Hye Sharzhoom

              October 2006 • Vol. 28, No. 1 (95)

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Dr. Chookaszian Appointed 6th Henry S. Kazan Visiting Professor

Mamikonian Concert Attracts Hundreds to the Opening of the Keyboard Concert Series

Elementary Armenian Language Course Filled to Capacity With New Students Eager to Learn

Kati Litten Joins Armenian Studies Program as New Administrative Assistant

Dr. Chookaszian Enlightens Audience About Contributions of Armenian Artists

Turkish Novelist Orhan Pamuk Wins Nobel Prize in Literature

Governor Schwarzenegger Signs Legislation to Build a Genocide Memorial in Sacramento

Congratulations Fresno State Armenian Studies Minors and Grads

Matthew Karanian and the Stone Garden Guide: Shedding a Positive Light On Armenia

French President Jacques Chirac Visits Armenia and Calls on Turkey "To Recognize Its Past"

Former Kazan Visiting Professor Dr. James Reid Passes Away

Zoë Grill-Delivering a Unique Taste

Armenian Studies Website Statistics June-October

The Effect of Genocide on Twentieth Century Thought

What is an Armenian?

Armenians on the Internet

What is an Armenian?

This article was first printed in the 1980 Hye Sharzhoom, Vol. 2, No. 2. It is being reprinted here as part of a series of looking back at the pages of Hye Sharzhoom.


What does it mean to be Armenian? To know the Armenian language, or the culture, or the literature? These are a few of the common views.

I would like to offer my opinions, from my perspective as a third-generation Armenian. I would like to examine what it is to be Armenian.

There are those who say to be a genuine Armenian you must speak Armenian. Where does this view come from? Often from the older generation and sometimes it is heard from those who have recently arrived from Armenian communities abroad. But is it necessary to speak Armenian to be Armenian?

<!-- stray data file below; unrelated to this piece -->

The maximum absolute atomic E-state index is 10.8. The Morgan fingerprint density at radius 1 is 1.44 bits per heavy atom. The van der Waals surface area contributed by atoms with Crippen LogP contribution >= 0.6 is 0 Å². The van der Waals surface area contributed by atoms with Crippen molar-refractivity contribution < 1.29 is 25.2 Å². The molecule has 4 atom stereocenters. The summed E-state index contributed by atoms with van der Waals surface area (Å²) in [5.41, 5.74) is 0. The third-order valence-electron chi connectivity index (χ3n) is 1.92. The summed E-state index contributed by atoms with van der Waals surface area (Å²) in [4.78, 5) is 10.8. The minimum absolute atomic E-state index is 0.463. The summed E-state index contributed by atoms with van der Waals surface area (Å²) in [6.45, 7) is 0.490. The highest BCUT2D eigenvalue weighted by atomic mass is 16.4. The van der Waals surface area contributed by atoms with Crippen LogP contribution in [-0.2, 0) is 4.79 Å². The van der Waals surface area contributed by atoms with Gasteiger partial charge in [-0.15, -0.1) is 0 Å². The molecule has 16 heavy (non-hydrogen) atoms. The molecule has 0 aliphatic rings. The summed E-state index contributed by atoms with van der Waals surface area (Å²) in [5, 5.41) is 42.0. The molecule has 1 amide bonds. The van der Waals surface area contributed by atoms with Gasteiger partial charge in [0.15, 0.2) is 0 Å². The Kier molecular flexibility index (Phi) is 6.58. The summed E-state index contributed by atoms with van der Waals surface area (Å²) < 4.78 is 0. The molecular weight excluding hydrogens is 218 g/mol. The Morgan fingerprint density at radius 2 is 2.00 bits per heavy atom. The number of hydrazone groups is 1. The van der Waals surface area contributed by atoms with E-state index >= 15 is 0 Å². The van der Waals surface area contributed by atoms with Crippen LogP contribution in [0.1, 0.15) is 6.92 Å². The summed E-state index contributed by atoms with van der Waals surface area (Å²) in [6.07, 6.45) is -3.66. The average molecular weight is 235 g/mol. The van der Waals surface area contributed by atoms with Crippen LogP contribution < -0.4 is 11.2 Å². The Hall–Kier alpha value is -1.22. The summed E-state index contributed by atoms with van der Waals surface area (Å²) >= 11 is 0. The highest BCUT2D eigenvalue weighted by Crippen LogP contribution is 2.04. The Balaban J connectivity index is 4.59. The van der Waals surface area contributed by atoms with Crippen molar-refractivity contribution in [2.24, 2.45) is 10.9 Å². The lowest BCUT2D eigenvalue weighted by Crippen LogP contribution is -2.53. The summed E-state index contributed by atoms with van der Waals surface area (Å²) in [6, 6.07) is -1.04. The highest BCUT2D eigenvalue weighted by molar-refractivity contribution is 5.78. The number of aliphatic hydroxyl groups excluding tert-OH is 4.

For others, religious or political affiliation is involved. Some say the Apostolics are better Armenians than the Protestants or vice-versa. Others say the Ramgavars are more Armenian than the Tashnaks, or that the Tashnaks are better Armenians than the Hnchaks.

Some might add culture and literature to the debate. Don't you need an understanding of these to be an Armenian? Maybe music is the most important, or perhaps poetry, or even dancing.

I have posed many questions and have offered no answers. To do so would limit the question of "what is an Armenian."

What, then, is the over-riding characteristic of an Armenian? What does it mean to be Armenian?

To be Armenian is to have the unquenchable spirit and faith of the Armenian people.

I say spirit and faith, and I mean that essence which has enabled a people to remain just that, a People, for over two thousand years, throughout massacre, persecution and all manner of tribulation. We are alive as a people, while others have fallen through the march of history, alive as a people against constant, overwhelming and grinding oppression.

How does one obtain this spirit? Does being born to Armenian parents automatically enroll one in the ranks of the Armenian nation? To be Armenian it is not necessary to have Armenian racial characteristics. It is not even necessary to be born an Armenian, to have an Armenian last name, or be a member of a certain political party. There is no all-inclusive class of Armenian.

It is necessary to desire to partake of that body of knowledge that is known as Armenian. One must also be willing to contribute as well as to take.

To be Armenian is to have the spirit and also to pass the spirit on to others—to your children, to your friends, and to the world at large. This entails passing on knowledge of Armenian history, customs and traditions. And once these have been instilled once this spirit has been nurtured, the natural desire for more information will follow. And because it is so natural it will be all the more effective.

What is the tie that binds us? What is it then to be Armenian? To be Armenian is to have the pride in our past and the confidence to work in the present. The future will hold no barrier and the present no difficulties to those who are concerned and who carry the spirit. To be Armenian is to have that pride and spirit that ties us all. To be Armenian is to see that the Armenian heritage is not lost.